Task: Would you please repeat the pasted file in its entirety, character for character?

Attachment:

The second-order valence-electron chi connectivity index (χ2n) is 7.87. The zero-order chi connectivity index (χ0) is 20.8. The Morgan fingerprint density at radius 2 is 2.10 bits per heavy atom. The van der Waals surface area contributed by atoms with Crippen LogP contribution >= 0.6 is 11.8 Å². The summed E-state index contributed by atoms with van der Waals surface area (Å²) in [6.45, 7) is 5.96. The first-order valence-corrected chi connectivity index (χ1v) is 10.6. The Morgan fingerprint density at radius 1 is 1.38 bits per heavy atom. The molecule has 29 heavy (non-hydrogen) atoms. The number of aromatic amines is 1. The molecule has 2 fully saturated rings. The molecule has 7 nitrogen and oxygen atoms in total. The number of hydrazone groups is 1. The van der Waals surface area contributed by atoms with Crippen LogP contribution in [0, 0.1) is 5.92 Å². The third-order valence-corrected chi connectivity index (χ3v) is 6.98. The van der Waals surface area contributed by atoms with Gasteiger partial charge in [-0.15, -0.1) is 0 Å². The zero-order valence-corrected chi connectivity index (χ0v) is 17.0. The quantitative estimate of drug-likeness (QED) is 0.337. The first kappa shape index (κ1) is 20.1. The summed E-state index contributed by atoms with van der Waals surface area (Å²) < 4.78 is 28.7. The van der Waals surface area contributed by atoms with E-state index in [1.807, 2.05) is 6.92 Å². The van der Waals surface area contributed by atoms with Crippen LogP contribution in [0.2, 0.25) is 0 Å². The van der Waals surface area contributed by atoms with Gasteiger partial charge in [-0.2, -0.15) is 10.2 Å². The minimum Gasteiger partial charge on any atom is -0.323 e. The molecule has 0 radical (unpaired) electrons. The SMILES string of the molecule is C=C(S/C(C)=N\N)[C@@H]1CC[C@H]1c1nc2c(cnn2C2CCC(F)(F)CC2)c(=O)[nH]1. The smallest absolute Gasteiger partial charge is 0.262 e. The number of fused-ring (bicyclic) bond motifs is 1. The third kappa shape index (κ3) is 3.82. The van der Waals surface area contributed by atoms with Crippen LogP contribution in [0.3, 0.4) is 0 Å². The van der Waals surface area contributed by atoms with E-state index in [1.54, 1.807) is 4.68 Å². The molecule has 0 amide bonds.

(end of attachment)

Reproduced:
The second-order valence-electron chi connectivity index (χ2n) is 7.87. The zero-order chi connectivity index (χ0) is 20.8. The Morgan fingerprint density at radius 2 is 2.10 bits per heavy atom. The van der Waals surface area contributed by atoms with Crippen LogP contribution >= 0.6 is 11.8 Å². The summed E-state index contributed by atoms with van der Waals surface area (Å²) in [6.45, 7) is 5.96. The first-order valence-corrected chi connectivity index (χ1v) is 10.6. The Morgan fingerprint density at radius 1 is 1.38 bits per heavy atom. The molecule has 29 heavy (non-hydrogen) atoms. The number of aromatic amines is 1. The molecule has 2 fully saturated rings. The molecule has 7 nitrogen and oxygen atoms in total. The number of hydrazone groups is 1. The van der Waals surface area contributed by atoms with Crippen LogP contribution in [0, 0.1) is 5.92 Å². The third-order valence-corrected chi connectivity index (χ3v) is 6.98. The van der Waals surface area contributed by atoms with Gasteiger partial charge in [-0.15, -0.1) is 0 Å². The zero-order valence-corrected chi connectivity index (χ0v) is 17.0. The quantitative estimate of drug-likeness (QED) is 0.337. The first kappa shape index (κ1) is 20.1. The summed E-state index contributed by atoms with van der Waals surface area (Å²) < 4.78 is 28.7. The van der Waals surface area contributed by atoms with E-state index in [1.807, 2.05) is 6.92 Å². The van der Waals surface area contributed by atoms with Crippen LogP contribution in [0.2, 0.25) is 0 Å². The van der Waals surface area contributed by atoms with Gasteiger partial charge in [-0.2, -0.15) is 10.2 Å². The minimum Gasteiger partial charge on any atom is -0.323 e. The molecule has 0 radical (unpaired) electrons. The SMILES string of the molecule is C=C(S/C(C)=N\N)[C@@H]1CC[C@H]1c1nc2c(cnn2C2CCC(F)(F)CC2)c(=O)[nH]1. The smallest absolute Gasteiger partial charge is 0.262 e. The number of fused-ring (bicyclic) bond motifs is 1. The third kappa shape index (κ3) is 3.82. The van der Waals surface area contributed by atoms with Crippen LogP contribution in [0.3, 0.4) is 0 Å². The van der Waals surface area contributed by atoms with E-state index in [1.54, 1.807) is 4.68 Å². The molecule has 0 amide bonds.